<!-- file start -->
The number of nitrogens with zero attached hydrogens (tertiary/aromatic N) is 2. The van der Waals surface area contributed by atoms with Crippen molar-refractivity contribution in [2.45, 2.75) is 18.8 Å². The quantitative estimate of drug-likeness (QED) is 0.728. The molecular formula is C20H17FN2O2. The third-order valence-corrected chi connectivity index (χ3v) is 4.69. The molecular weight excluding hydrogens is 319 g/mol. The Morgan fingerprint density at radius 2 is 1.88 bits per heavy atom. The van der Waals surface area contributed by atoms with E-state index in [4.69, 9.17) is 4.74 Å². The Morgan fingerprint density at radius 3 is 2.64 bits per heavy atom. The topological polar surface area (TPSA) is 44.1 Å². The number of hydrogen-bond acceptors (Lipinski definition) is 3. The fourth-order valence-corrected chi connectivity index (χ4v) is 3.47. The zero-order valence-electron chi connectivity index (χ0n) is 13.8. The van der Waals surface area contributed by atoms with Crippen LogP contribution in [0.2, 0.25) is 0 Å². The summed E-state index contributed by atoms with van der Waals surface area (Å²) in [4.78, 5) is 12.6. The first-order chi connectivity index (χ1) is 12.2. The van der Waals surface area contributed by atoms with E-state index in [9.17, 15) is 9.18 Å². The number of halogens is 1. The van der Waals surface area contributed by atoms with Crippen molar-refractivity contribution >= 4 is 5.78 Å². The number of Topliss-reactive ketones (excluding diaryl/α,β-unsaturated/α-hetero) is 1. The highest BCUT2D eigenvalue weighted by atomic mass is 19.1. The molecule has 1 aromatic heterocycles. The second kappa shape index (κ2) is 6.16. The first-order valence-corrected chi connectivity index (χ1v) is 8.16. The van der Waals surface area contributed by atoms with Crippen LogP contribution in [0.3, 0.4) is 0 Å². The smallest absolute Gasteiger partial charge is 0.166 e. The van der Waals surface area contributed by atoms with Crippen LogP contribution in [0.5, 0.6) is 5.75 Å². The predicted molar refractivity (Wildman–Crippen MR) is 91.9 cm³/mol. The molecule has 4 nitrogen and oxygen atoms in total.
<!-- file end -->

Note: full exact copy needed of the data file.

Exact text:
The number of nitrogens with zero attached hydrogens (tertiary/aromatic N) is 2. The van der Waals surface area contributed by atoms with Crippen molar-refractivity contribution in [2.45, 2.75) is 18.8 Å². The quantitative estimate of drug-likeness (QED) is 0.728. The molecular formula is C20H17FN2O2. The third-order valence-corrected chi connectivity index (χ3v) is 4.69. The molecular weight excluding hydrogens is 319 g/mol. The Morgan fingerprint density at radius 2 is 1.88 bits per heavy atom. The van der Waals surface area contributed by atoms with E-state index in [4.69, 9.17) is 4.74 Å². The Morgan fingerprint density at radius 3 is 2.64 bits per heavy atom. The topological polar surface area (TPSA) is 44.1 Å². The number of hydrogen-bond acceptors (Lipinski definition) is 3. The fourth-order valence-corrected chi connectivity index (χ4v) is 3.47. The zero-order valence-electron chi connectivity index (χ0n) is 13.8. The van der Waals surface area contributed by atoms with Crippen LogP contribution in [0.2, 0.25) is 0 Å². The summed E-state index contributed by atoms with van der Waals surface area (Å²) in [4.78, 5) is 12.6. The first-order chi connectivity index (χ1) is 12.2. The van der Waals surface area contributed by atoms with E-state index in [9.17, 15) is 9.18 Å². The number of halogens is 1. The van der Waals surface area contributed by atoms with Crippen molar-refractivity contribution >= 4 is 5.78 Å². The number of Topliss-reactive ketones (excluding diaryl/α,β-unsaturated/α-hetero) is 1. The highest BCUT2D eigenvalue weighted by atomic mass is 19.1. The molecule has 1 aromatic heterocycles. The second kappa shape index (κ2) is 6.16. The first-order valence-corrected chi connectivity index (χ1v) is 8.16. The van der Waals surface area contributed by atoms with Crippen LogP contribution in [0.3, 0.4) is 0 Å². The smallest absolute Gasteiger partial charge is 0.166 e. The van der Waals surface area contributed by atoms with Crippen LogP contribution in [0.5, 0.6) is 5.75 Å². The predicted molar refractivity (Wildman–Crippen MR) is 91.9 cm³/mol. The molecule has 4 nitrogen and oxygen atoms in total.